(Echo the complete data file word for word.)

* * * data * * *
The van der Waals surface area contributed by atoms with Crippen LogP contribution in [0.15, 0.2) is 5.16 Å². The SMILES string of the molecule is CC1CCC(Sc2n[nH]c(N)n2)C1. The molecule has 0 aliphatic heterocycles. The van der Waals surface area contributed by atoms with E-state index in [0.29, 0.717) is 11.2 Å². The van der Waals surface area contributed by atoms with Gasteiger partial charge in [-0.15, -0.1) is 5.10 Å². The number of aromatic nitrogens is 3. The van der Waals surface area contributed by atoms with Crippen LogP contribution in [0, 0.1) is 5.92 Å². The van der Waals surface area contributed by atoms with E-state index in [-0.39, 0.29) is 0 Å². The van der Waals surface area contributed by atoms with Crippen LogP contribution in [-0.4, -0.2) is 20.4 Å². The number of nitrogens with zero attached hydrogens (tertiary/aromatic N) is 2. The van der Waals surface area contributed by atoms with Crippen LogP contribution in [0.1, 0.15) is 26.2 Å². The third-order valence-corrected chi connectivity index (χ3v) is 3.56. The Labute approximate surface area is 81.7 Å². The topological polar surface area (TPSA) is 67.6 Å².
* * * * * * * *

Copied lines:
The van der Waals surface area contributed by atoms with Crippen LogP contribution in [0.15, 0.2) is 5.16 Å². The SMILES string of the molecule is CC1CCC(Sc2n[nH]c(N)n2)C1. The molecule has 0 aliphatic heterocycles. The van der Waals surface area contributed by atoms with E-state index in [0.29, 0.717) is 11.2 Å². The van der Waals surface area contributed by atoms with Gasteiger partial charge in [-0.15, -0.1) is 5.10 Å². The number of aromatic nitrogens is 3. The van der Waals surface area contributed by atoms with Crippen LogP contribution in [0, 0.1) is 5.92 Å². The van der Waals surface area contributed by atoms with E-state index in [-0.39, 0.29) is 0 Å². The van der Waals surface area contributed by atoms with Crippen LogP contribution in [-0.4, -0.2) is 20.4 Å². The number of nitrogens with zero attached hydrogens (tertiary/aromatic N) is 2. The van der Waals surface area contributed by atoms with Crippen LogP contribution in [0.1, 0.15) is 26.2 Å². The third-order valence-corrected chi connectivity index (χ3v) is 3.56. The Labute approximate surface area is 81.7 Å². The topological polar surface area (TPSA) is 67.6 Å².